Yes, and I do have clarification back from the Business Meeting team that the proposal’s proponent has left it in the form of an amendment to the pending constitutional amendment. (The alternative being to propose it as a new constitutional amendment that would rename the just-named award, assuming the original “Name That Award” proposal is ratified.) This certainly increases the scope of the ratification, and therefore if the amendment passes, then the revised proposal would have to be re-ratified in 2019 before the name could take affect, which would be in 2020.

  19. I am considerably more optimistic about the award than Hope above, but support for it from the wider membership has yet to be demonstrated. There is I believe a sunset clause in the award requiring re-ratification in I think 2021. Naming the award after a person before then would be inappropriate.

  20. @Hope
    Oh, I know that there’s disdain for YA out there. I had to stop reading a review the other day because it was basically just complaining that they hadn’t realized the book was going to be YA. But I’m optimistic there’s enough interest among WSFS members to support the award.

    I can’t really see this amendment getting passed at the business meeting. The YA Award itself had very strong support at last year’s meeting for its ratification. And one of the sticking points was the fact that it would be nameless this year. I don’t see the idea of another year without a name going over well — no matter what the new name proposal was.

    Geoff makes a good point about the sunset clause. It would be a real shame to wait until 2020 for a name only to have the award disappear after 2021. But I don’t think it will come to that. I’m fairly confident that the award will be called Lodestar next year. And hopefully it inspires enough continuing interest in YA amongst WSFS members so that no sunset is needed.

  21. So this also adds an extra years delay to at least getting Lodestar on the award? This idea just gets worse and worse.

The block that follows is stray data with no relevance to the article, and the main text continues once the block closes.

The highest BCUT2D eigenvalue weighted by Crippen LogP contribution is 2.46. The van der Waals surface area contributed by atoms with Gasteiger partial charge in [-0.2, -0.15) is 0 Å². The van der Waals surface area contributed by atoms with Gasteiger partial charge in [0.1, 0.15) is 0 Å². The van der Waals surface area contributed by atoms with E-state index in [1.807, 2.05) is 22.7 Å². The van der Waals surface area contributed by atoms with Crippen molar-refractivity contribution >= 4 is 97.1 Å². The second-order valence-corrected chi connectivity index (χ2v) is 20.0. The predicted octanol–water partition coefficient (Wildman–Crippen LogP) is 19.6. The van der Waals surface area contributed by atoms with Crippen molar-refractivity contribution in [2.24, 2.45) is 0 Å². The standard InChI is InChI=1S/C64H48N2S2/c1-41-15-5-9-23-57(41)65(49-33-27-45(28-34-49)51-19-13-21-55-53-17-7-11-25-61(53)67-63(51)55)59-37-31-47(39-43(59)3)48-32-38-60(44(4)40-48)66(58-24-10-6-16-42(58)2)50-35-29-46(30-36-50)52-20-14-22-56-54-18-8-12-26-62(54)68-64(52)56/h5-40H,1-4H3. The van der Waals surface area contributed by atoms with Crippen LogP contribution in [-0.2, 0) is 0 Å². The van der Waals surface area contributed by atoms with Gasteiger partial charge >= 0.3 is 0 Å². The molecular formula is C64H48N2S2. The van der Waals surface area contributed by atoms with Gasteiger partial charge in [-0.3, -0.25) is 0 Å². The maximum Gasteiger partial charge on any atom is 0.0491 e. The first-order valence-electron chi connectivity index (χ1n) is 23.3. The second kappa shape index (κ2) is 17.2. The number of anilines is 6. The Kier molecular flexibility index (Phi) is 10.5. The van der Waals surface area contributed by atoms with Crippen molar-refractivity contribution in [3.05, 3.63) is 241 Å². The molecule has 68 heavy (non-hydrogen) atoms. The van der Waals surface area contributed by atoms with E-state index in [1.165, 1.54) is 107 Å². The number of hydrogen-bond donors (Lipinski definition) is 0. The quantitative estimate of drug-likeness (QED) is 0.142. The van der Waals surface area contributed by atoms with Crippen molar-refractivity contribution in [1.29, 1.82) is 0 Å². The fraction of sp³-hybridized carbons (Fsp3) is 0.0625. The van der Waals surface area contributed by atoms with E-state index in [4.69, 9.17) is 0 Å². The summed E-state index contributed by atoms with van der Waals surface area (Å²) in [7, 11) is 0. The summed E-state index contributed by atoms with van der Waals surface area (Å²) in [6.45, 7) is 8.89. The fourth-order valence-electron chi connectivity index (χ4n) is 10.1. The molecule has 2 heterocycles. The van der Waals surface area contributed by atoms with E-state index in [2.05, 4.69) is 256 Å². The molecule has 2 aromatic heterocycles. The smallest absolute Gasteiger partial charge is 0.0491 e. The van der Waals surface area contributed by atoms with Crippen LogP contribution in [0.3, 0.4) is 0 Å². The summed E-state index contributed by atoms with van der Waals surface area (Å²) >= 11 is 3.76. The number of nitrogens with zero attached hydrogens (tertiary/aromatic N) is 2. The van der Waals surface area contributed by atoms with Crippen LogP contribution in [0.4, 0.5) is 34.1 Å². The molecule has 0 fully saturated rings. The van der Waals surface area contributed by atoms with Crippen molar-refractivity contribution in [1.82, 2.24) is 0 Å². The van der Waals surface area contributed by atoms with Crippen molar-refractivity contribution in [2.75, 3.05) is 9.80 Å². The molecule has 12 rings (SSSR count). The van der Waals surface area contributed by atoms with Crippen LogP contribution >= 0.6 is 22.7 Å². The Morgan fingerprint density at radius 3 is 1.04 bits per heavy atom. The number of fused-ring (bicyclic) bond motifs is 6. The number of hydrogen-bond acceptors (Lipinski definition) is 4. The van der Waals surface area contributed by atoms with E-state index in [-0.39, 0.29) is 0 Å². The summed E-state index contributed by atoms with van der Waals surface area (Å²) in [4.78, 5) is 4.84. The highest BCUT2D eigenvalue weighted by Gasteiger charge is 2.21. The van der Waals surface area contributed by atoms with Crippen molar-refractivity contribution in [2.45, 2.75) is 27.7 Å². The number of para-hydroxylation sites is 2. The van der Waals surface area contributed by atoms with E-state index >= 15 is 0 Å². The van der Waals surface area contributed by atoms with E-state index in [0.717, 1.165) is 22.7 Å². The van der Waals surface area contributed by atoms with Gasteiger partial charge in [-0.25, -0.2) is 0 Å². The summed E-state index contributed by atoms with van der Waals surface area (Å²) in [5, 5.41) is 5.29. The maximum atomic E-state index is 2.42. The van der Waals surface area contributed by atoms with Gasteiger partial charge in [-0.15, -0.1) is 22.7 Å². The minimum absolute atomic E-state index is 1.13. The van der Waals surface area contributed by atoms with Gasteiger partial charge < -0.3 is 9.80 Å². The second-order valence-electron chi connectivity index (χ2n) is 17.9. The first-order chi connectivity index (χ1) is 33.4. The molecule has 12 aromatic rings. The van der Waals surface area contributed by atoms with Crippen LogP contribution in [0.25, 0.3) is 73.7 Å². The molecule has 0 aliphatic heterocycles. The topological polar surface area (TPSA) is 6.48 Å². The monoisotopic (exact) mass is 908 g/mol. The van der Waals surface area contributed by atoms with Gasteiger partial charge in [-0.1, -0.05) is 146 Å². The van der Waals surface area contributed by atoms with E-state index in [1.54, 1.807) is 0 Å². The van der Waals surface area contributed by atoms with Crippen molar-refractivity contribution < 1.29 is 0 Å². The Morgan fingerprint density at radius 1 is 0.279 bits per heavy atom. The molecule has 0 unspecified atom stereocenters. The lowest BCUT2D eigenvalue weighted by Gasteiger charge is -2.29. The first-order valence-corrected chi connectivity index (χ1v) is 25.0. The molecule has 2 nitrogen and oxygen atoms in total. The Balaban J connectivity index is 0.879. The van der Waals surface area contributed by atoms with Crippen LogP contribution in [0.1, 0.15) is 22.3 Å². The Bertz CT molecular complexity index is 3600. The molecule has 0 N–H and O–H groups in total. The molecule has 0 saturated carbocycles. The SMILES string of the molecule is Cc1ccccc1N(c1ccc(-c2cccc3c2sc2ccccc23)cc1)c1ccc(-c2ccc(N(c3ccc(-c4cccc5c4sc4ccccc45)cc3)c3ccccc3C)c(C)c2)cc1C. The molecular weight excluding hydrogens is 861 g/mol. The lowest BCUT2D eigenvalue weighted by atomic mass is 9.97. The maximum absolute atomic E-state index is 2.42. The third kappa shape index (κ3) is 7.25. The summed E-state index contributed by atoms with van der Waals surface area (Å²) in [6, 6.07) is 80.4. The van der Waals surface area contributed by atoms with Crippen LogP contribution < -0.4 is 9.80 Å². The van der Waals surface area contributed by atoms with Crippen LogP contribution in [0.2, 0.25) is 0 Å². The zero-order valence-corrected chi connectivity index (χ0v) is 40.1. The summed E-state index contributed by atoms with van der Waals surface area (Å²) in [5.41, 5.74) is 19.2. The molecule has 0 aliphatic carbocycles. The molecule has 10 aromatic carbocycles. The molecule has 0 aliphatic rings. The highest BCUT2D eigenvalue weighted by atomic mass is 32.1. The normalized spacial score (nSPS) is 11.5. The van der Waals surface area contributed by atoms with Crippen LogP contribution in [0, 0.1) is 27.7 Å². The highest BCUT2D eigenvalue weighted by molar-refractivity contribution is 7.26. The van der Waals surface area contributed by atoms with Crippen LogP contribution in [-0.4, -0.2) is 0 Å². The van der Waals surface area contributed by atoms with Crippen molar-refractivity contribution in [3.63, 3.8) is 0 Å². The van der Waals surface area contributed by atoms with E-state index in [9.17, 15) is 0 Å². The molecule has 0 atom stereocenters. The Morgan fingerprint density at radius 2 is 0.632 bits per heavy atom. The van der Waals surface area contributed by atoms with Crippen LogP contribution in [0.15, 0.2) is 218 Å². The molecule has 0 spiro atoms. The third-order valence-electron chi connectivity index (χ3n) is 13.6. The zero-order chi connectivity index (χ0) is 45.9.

22. @Mark
    If Lodestar is ratified unchanged, it will go ahead in 2019. Only if a name change passed would the award remain nameless for another year while the new name gets ratified. Essentially a “greater change” amendment turns business passed on from last year into new business again.

  23. Or there could be minor changes … things like cleaning up wording. But nothing that would change it further away from the current constitution than the original proposal up for ratification.

  24. @Laura

    If Lodestar is ratified unchanged, it will go ahead in 2019. Only if a name change passed would the award remain nameless for another year while the new name gets ratified.

    Yes, that’s what I’m concerned about, because the latter appears to be what Chris Barkley wants to happen.

  25. Chris seems to think it wouldn’t take another year. But adding to Lodestar instead of flat-out replacing it is still further away from current no name than already first-year-passed Lodestar. So even if this idea wasn’t so poorly handled, I really don’t see the business meeting leaving the YA award nameless in 2019. No name was probably the main thing that might have kept us from finally having the YA award this year. People were reluctant to go one year — can’t see two nameless years happening.

  26. Mark: The proposal has been withdrawn.

    And as usual, full of blame for everyone except for the person where it rightly belongs. 🙄

  27. Laura: Geoff makes a good point about the sunset clause. It would be a real shame to wait until 2020 for a name only to have the award disappear after 2021. But I don’t think it will come to that. I’m fairly confident that the award will be called Lodestar next year. And hopefully it inspires enough continuing interest in YA amongst WSFS members so that no sunset is needed.

    They didn’t announce high and low nomination counts in the individual categories this year as they usually do, but (bearing in mind that I don’t read much YA) I was impressed with the quality of this year’s finalists. As with the Best Series category, it could have gone either way, but both categories seem to me to be working well thus far. If the level of the YA finalists continues to be this good, I think that by the time re-ratification comes around, it will be well-supported.

  28. I was also very impressed with the finalists for the inaugural YA not-a-Hugo. We have a selection of high quality books that are also the sort of thing actual YA readers might read rather than the “author best known for adult SFF dabbles in YA with varying success” books that we often find on the Andre Norton Award (now there is an award named for a woman writer that I missed above) shortlist.

  29. The YA finalists gave me my “book I wouldn’t have tried otherwise and unexpectedly loved” for this year, which was In Other Lands.

  30. Yup, I was impressed with the finalists too. Hadn’t really paid attention to that issue with the Andre Norton, but I know the Locus YA category has had a fair number of authors who usually write adult SFF. And people worried about the same happening with Worldcon voters. I look forward to getting stats after the ceremony. I definitely made the YA finalists a priority in my reading so I could be sure to vote in this first year of the award. Like other categories in the past, having this award will certainly spur me into seeking out more YA (as I’ve been meaning to do).

    (Wow, it’s actually 2018 here! Haven’t seen that in a while.)